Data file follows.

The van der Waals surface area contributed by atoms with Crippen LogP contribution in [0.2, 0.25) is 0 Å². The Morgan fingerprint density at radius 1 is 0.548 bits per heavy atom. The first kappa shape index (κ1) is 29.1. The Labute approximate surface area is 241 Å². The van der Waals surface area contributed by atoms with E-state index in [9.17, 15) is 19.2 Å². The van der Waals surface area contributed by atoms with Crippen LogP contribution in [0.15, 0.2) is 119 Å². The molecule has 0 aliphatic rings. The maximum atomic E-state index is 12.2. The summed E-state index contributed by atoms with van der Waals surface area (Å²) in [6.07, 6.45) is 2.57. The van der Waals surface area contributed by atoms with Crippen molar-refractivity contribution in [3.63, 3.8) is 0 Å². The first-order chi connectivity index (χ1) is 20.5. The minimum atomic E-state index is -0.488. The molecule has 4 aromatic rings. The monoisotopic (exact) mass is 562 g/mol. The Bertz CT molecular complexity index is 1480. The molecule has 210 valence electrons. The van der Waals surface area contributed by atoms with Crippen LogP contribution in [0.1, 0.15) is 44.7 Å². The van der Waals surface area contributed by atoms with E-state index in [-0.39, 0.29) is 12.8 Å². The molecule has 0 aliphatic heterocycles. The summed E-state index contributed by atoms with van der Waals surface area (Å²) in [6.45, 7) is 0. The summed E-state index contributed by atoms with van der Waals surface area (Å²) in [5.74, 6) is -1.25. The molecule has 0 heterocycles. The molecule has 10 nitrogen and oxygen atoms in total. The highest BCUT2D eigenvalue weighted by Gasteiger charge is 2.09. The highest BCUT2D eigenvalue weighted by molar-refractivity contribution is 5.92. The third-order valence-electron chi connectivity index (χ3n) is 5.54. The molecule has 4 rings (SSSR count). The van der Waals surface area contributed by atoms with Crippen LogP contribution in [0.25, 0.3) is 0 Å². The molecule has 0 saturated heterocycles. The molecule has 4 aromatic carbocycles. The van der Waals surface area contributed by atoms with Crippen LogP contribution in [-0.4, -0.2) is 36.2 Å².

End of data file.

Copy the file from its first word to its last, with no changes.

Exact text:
The van der Waals surface area contributed by atoms with Crippen LogP contribution in [0.2, 0.25) is 0 Å². The Morgan fingerprint density at radius 1 is 0.548 bits per heavy atom. The first kappa shape index (κ1) is 29.1. The Labute approximate surface area is 241 Å². The van der Waals surface area contributed by atoms with E-state index in [9.17, 15) is 19.2 Å². The van der Waals surface area contributed by atoms with Crippen LogP contribution in [0.15, 0.2) is 119 Å². The molecule has 0 aliphatic rings. The maximum atomic E-state index is 12.2. The summed E-state index contributed by atoms with van der Waals surface area (Å²) in [6.07, 6.45) is 2.57. The van der Waals surface area contributed by atoms with Crippen molar-refractivity contribution in [3.63, 3.8) is 0 Å². The first-order chi connectivity index (χ1) is 20.5. The minimum atomic E-state index is -0.488. The molecule has 4 aromatic rings. The monoisotopic (exact) mass is 562 g/mol. The Bertz CT molecular complexity index is 1480. The molecule has 210 valence electrons. The van der Waals surface area contributed by atoms with Crippen LogP contribution in [0.1, 0.15) is 44.7 Å². The van der Waals surface area contributed by atoms with E-state index in [-0.39, 0.29) is 12.8 Å². The molecule has 0 aliphatic heterocycles. The summed E-state index contributed by atoms with van der Waals surface area (Å²) in [6.45, 7) is 0. The summed E-state index contributed by atoms with van der Waals surface area (Å²) in [5.74, 6) is -1.25. The molecule has 0 heterocycles. The molecule has 10 nitrogen and oxygen atoms in total. The highest BCUT2D eigenvalue weighted by Gasteiger charge is 2.09. The highest BCUT2D eigenvalue weighted by molar-refractivity contribution is 5.92. The third-order valence-electron chi connectivity index (χ3n) is 5.54. The molecule has 4 rings (SSSR count). The van der Waals surface area contributed by atoms with Crippen LogP contribution in [0.25, 0.3) is 0 Å². The molecule has 0 saturated heterocycles. The molecule has 4 aromatic carbocycles. The van der Waals surface area contributed by atoms with Crippen LogP contribution in [-0.4, -0.2) is 36.2 Å².